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Creating a Just Culture

In this article, Prof Chris Frerk, Consultant Anaesthetist at Northampton General Hospital and trustee of the Clinical Human Factors Group explains what to do when things don’t go according to plan and we can learn from airway events.

When something goes wrong it is a natural reaction for people to look for someone to blame. When two cars crash we want to know who was to blame. We know that this helps to decide who will pay for the damage. But blaming someone does not help them be a better driver. Helping people to learn to be better after things go wrong is a special skill.

Sometimes things go wrong during airway management. It does not go as well as it could. It happens to young doctors. It happens to professors. It can happen to anyone. It has happened to me. It will happen to you.

The most important thing to do is to look after the patient as well as you can on that day. The next most important thing to do is to learn from what happened. If we can learn, then things will go wrong less often.

For us to learn, four things need to happen:

• We need to tell our colleagues when things have not gone as we hoped
• Our colleagues need to help us understand why it happened
• We need to work out what we can change so that things will go better in future
• We need to make that change

We can learn in the operating theatre. Our teacher will help us improve our skills. We can learn in the coffee room, talking with somebody we trust. We can learn in morbidity and mortality meetings with the whole department.

Some people are better at helping us learn than others. Sometimes, even people who are very good at doing something are not very good teachers.

Think about some of your best teachers. Think about the ones who helped you learn and improve the most. What was it about them that made them so good?

Good teachers do not tell us off because we do not know something. They help us to understand and they help us to remember. Good teachers do not tell us off because we cannot do something, they show us how to do it and they help us to become better. But even knowledgeable and skillful doctors don’t always get everything right. Working out why even the best doctors make mistakes is difficult. The best teachers work out why this happens and help us make it better.

teaching AFOI

Here are some of the things that the best teachers think about. Watch your favourite teachers do these things. Practice doing the things they do. You can become a great teacher. You can help other people learn when things don’t go as well as they could.

• Do not criticise someone just because something went wrong. They know something went wrong. They want to learn. If you criticise them they will not tell anyone next time something goes wrong.

• Do not say “I would not have done that”. Try to find out why they did what they did. Ask yourself “Why did that seem the right thing to do?”.

• If someone tells you they made a mistake, make sure that they are OK.

• When they tell you about what went wrong, make sure you understand what happened. Ask them if you can help.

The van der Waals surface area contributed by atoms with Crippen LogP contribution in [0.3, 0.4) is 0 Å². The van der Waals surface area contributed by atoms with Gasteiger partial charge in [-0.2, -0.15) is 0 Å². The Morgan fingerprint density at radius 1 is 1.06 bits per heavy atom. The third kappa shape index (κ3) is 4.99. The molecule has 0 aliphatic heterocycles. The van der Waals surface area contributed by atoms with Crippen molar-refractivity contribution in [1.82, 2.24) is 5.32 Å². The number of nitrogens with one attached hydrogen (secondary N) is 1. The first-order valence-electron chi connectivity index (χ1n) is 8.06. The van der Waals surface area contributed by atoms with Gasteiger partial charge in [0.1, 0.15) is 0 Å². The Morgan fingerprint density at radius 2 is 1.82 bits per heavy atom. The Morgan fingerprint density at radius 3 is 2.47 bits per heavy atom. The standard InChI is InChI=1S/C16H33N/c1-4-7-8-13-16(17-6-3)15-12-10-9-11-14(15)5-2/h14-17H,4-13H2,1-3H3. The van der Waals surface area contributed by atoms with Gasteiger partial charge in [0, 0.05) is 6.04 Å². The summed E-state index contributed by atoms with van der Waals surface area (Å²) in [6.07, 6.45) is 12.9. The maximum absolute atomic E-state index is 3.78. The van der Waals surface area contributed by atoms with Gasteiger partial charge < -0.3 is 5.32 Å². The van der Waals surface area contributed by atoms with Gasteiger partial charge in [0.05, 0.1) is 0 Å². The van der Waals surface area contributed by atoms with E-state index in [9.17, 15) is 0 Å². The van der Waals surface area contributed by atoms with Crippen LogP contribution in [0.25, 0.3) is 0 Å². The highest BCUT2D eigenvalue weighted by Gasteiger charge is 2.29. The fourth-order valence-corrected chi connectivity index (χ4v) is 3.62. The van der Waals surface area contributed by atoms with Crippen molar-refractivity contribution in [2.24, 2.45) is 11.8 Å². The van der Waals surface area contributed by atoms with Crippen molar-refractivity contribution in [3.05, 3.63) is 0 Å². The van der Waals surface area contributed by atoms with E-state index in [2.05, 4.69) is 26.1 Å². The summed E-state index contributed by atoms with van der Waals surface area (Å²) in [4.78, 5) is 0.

• Look at the equipment that is available in the hospital. Sometimes the reason things go wrong is because the doctor did not have the correct equipment. For example, every operating theatre should have a video-laryngoscope. We should not blame a member of staff for a failed intubation if the correct equipment is not available.

• Look at the training that the hospital provides.

• We should not blame a doctor for something that has gone wrong if there is no training programme.

• Look at all the systems that the hospital has in place.

We should not blame a doctor for something that has gone wrong if the hospital notes are not available. We should not blame a doctor for something that has gone wrong if they are not given enough time to examine patients properly. We should not blame a doctor for something that has gone wrong if the team is short staffed.

The best teachers think about all these things when they are helping us learn. We should think about all these things when we hear that a healthcare practicioner had difficulty with a patients airway.

We need to be as good at airway management as we can be. We need to train hard and listen to our teachers. But even well trained professionals make mistakes. When we make mistakes we need to look at all the systems around us and make improvements to them.

We need the right training. We need the right equipment. We need the right medications. We need to have enough time to do our jobs carefully. We need the right team of people working with us. We need to be able to get help when things are difficult. We need to have breaks for lunch. We need to get enough sleep.

Serious complications caused by problems with the airway are rare. But when something does go wrong, we should not blame ourselves straight away. We definitely should not blame someone else. We should look at all the things we have talked about and help the hospital to improve them.

Do you agree with Prof Frerk that this is how we should be learning from mistakes? Is this how mistakes with are dealt with in your institution or do you feel that the blame culture is still too prominent? Discuss your experiences with your fellow learners in the forum.

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This article is from the free online course:

Airway Matters

UCL (University College London)